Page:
GLOBAL WARMING AND CLIMATE CHANGE – Much ado about Nothing??
A view from the Kenyan perspective
Kenyans, and especially our politicians, have heard about Global Warming and Climate Change, but the question still remains do they really understand the significance this phenomenon?
Global warming can be defined as the gradual increase of the temperature of the earth’s lower atmosphere as a result of the increase in greenhouse gases since the industrial revolution. Among factors that may be contributing to global warming are the burning of coal and petroleum products; deforestation, which increases the amount of carbon dioxide in the atmosphere; methane gas released in animal waste; and increased cattle production, which contributes to deforestation, methane production, and use of fossil fuels. Signs of global warming were increasingly widespread globally with glaciers around the world melting, average sea levels rising, and average precipitation increasing, the 1990s registered as the hottest decade on record in the past thousand years.
Although Kenyans are quick to pride themselves with the likes of 2004 Nobel Peace Price Laureate Prof. Wangari Maathai, who is herself a high profile environmental activist and a politician, it saddens me that issues of environmental degradation have not received adequate attention in the Kenyan society. It saddens me even more that the recently launched ‘visions’ of ODM presidential candidates have hardly any national environmental strategies or awareness campaigns. At least, the good professor has been bold enough to launch, globally though UNEP, a one billion tree planting campaign. What has the government done or is planning to do? If our own Ministry of Environment and Natural Resources (despite its importance), was until recently without a full time minister in charge of operations and is largely viewed by government and Wananchi as a lacklustre department of government.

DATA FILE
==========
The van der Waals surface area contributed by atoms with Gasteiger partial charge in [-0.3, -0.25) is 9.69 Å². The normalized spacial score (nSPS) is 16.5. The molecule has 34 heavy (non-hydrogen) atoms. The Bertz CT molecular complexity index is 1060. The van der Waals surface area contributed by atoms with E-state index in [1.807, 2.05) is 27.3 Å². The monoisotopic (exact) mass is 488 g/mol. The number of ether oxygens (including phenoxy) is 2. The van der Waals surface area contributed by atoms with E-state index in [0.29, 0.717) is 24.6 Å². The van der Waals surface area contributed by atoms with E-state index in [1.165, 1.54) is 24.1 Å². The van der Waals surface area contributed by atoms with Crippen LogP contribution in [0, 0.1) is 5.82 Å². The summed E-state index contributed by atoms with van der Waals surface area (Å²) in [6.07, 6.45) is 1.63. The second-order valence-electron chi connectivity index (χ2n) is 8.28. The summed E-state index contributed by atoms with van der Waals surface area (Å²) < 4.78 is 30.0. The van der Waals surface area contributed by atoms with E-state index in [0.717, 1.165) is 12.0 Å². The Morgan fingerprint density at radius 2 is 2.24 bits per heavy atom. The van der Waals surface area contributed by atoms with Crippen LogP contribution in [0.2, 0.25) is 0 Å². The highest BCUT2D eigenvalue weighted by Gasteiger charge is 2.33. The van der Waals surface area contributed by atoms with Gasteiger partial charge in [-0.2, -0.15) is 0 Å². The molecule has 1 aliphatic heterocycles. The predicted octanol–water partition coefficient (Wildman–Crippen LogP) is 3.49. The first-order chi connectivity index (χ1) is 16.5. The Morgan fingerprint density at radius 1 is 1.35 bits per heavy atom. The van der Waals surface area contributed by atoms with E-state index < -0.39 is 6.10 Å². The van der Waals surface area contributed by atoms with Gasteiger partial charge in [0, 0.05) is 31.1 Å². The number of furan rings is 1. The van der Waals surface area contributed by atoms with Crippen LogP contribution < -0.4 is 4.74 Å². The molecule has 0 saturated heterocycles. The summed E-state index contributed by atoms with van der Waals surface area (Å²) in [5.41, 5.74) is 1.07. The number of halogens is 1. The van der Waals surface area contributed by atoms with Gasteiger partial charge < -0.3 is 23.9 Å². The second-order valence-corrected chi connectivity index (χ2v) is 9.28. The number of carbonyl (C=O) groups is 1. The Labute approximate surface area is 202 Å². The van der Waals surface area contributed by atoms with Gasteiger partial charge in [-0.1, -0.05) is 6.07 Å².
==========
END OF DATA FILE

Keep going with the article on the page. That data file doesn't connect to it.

To illustrate its importance, global warming and climate change are agendas that have been captured in G8 summits and they are an important issue that potential candidates have to address in current U.S. presidential campaigns. Climate change is increasingly becoming a challenging political problem with USA, China and India among countries that have not signed the Kyoto protocol aimed at reducing the green house effect. On the other hand, third world countries, especially those in Africa, are urged to reverse the trend through aggressive national afforestation campaigns as their contribution to this disaster through deforestation is significant.
In Kenya, effects of global warming and climate change are already impacting upon the country in many negative ways and sadly the population is largely ignorant of the causes of these problems. Kenyans fail to grasp the fact that a large part of our population that is poor will are already dying in their thousands and remain the first victims to be wiped from the face of earth – literally – by the effects of climate change!
For instance, in 2006, a charity organisation known as Christian Aid, commissioned livestock specialist Dr David Kimenye to examine how the nomadic herders are coping with the drought situation in Northern Kenya. He uncovered a disastrous story that was hardly reported in the regular press but received fair international coverage.
Over two months, Dr Kimenye talked to pastoralists in five areas across the Mandera district, home to 1.5 million people. The study discovered that:
- Incidence of drought has increased fourfold in the Mandera region in the past 25 years.
- One-third of herders living there – around half a million people – have already been forced to abandon their pastoral way of life because of adverse climatic conditions.
- During the last drought, so many cattle, camels and goats were lost that 60 per cent of the families who remain as herders need permanent outside assistance to recover. Their surviving herds are too small to support them.
- The same people pastoralists are 100% dependent on WFP food aid
If this study was to be expanded to cover the all the pastoralists communities of Kenya, one shudders to imagine what the findings will be and yet these challenges are what fellow citizens face every day. The long term effects of drought to education and public health are worse.
Global warming and climate change – much ado about nothing? Not at all! Think again, Kenyans.